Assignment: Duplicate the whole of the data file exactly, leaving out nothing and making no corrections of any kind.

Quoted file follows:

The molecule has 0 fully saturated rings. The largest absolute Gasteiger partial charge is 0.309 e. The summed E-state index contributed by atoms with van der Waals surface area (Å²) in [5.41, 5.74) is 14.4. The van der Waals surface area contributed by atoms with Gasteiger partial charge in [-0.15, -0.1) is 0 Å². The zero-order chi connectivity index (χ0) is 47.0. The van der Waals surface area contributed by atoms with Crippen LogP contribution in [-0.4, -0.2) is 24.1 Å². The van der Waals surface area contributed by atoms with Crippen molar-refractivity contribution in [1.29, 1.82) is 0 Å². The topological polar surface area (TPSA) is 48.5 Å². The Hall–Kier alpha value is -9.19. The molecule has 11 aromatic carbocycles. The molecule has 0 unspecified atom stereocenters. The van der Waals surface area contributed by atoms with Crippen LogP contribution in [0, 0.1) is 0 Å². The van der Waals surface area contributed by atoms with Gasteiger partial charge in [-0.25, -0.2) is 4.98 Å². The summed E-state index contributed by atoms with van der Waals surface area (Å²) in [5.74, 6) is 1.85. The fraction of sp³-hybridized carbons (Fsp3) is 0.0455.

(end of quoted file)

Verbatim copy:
The molecule has 0 fully saturated rings. The largest absolute Gasteiger partial charge is 0.309 e. The summed E-state index contributed by atoms with van der Waals surface area (Å²) in [5.41, 5.74) is 14.4. The van der Waals surface area contributed by atoms with Gasteiger partial charge in [-0.15, -0.1) is 0 Å². The zero-order chi connectivity index (χ0) is 47.0. The van der Waals surface area contributed by atoms with Crippen LogP contribution in [-0.4, -0.2) is 24.1 Å². The van der Waals surface area contributed by atoms with Crippen molar-refractivity contribution in [1.29, 1.82) is 0 Å². The topological polar surface area (TPSA) is 48.5 Å². The Hall–Kier alpha value is -9.19. The molecule has 11 aromatic carbocycles. The molecule has 0 unspecified atom stereocenters. The van der Waals surface area contributed by atoms with Crippen LogP contribution in [0, 0.1) is 0 Å². The van der Waals surface area contributed by atoms with Gasteiger partial charge in [-0.25, -0.2) is 4.98 Å². The summed E-state index contributed by atoms with van der Waals surface area (Å²) in [5.74, 6) is 1.85. The fraction of sp³-hybridized carbons (Fsp3) is 0.0455.